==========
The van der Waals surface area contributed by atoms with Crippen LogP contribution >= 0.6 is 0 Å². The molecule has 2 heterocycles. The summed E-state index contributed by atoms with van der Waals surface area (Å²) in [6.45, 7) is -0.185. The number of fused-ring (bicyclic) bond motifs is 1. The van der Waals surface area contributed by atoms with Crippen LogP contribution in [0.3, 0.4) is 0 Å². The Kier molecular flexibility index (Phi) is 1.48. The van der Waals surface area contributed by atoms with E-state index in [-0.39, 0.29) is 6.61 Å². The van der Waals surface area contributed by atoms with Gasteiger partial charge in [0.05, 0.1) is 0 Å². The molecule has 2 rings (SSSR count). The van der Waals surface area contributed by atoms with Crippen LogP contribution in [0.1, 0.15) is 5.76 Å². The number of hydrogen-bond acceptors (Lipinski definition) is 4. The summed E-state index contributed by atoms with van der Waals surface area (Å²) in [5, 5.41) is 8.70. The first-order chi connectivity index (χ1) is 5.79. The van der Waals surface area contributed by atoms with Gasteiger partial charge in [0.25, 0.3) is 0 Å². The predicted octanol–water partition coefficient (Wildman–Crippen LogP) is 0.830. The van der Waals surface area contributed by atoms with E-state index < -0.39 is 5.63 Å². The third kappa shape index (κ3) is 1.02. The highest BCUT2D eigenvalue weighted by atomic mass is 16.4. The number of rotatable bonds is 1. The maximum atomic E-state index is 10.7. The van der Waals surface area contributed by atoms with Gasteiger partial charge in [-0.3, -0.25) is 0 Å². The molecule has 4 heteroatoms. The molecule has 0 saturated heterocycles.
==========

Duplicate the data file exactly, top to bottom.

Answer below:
The van der Waals surface area contributed by atoms with Crippen LogP contribution >= 0.6 is 0 Å². The molecule has 2 heterocycles. The summed E-state index contributed by atoms with van der Waals surface area (Å²) in [6.45, 7) is -0.185. The number of fused-ring (bicyclic) bond motifs is 1. The van der Waals surface area contributed by atoms with Crippen LogP contribution in [0.3, 0.4) is 0 Å². The Kier molecular flexibility index (Phi) is 1.48. The van der Waals surface area contributed by atoms with E-state index in [-0.39, 0.29) is 6.61 Å². The van der Waals surface area contributed by atoms with Gasteiger partial charge in [0.05, 0.1) is 0 Å². The molecule has 2 rings (SSSR count). The van der Waals surface area contributed by atoms with Crippen LogP contribution in [0.1, 0.15) is 5.76 Å². The number of hydrogen-bond acceptors (Lipinski definition) is 4. The summed E-state index contributed by atoms with van der Waals surface area (Å²) in [5, 5.41) is 8.70. The first-order chi connectivity index (χ1) is 5.79. The van der Waals surface area contributed by atoms with Gasteiger partial charge in [0.25, 0.3) is 0 Å². The predicted octanol–water partition coefficient (Wildman–Crippen LogP) is 0.830. The van der Waals surface area contributed by atoms with E-state index < -0.39 is 5.63 Å². The third kappa shape index (κ3) is 1.02. The highest BCUT2D eigenvalue weighted by atomic mass is 16.4. The number of rotatable bonds is 1. The maximum atomic E-state index is 10.7. The van der Waals surface area contributed by atoms with Gasteiger partial charge in [-0.3, -0.25) is 0 Å². The molecule has 4 heteroatoms. The molecule has 0 saturated heterocycles.